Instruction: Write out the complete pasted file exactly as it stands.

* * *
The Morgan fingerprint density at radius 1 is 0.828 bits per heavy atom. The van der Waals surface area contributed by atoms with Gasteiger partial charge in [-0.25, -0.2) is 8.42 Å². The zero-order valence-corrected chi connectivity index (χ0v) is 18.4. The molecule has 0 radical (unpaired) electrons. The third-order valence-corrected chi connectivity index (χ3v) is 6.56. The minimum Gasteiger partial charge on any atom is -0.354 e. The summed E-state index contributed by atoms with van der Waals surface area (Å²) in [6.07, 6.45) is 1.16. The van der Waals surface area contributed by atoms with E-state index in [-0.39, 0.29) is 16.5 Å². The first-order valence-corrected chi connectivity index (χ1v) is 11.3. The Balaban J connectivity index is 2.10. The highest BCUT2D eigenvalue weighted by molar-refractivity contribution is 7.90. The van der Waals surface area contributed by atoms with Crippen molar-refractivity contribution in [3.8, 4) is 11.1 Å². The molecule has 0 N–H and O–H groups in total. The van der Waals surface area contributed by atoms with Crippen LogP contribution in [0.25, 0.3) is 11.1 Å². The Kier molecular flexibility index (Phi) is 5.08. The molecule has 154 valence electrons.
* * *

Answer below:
The Morgan fingerprint density at radius 1 is 0.828 bits per heavy atom. The van der Waals surface area contributed by atoms with Gasteiger partial charge in [-0.25, -0.2) is 8.42 Å². The zero-order valence-corrected chi connectivity index (χ0v) is 18.4. The molecule has 0 radical (unpaired) electrons. The third-order valence-corrected chi connectivity index (χ3v) is 6.56. The minimum Gasteiger partial charge on any atom is -0.354 e. The summed E-state index contributed by atoms with van der Waals surface area (Å²) in [6.07, 6.45) is 1.16. The van der Waals surface area contributed by atoms with E-state index in [-0.39, 0.29) is 16.5 Å². The first-order valence-corrected chi connectivity index (χ1v) is 11.3. The Balaban J connectivity index is 2.10. The highest BCUT2D eigenvalue weighted by molar-refractivity contribution is 7.90. The van der Waals surface area contributed by atoms with Crippen molar-refractivity contribution in [3.8, 4) is 11.1 Å². The molecule has 0 N–H and O–H groups in total. The van der Waals surface area contributed by atoms with Crippen LogP contribution in [0.25, 0.3) is 11.1 Å². The Kier molecular flexibility index (Phi) is 5.08. The molecule has 154 valence electrons.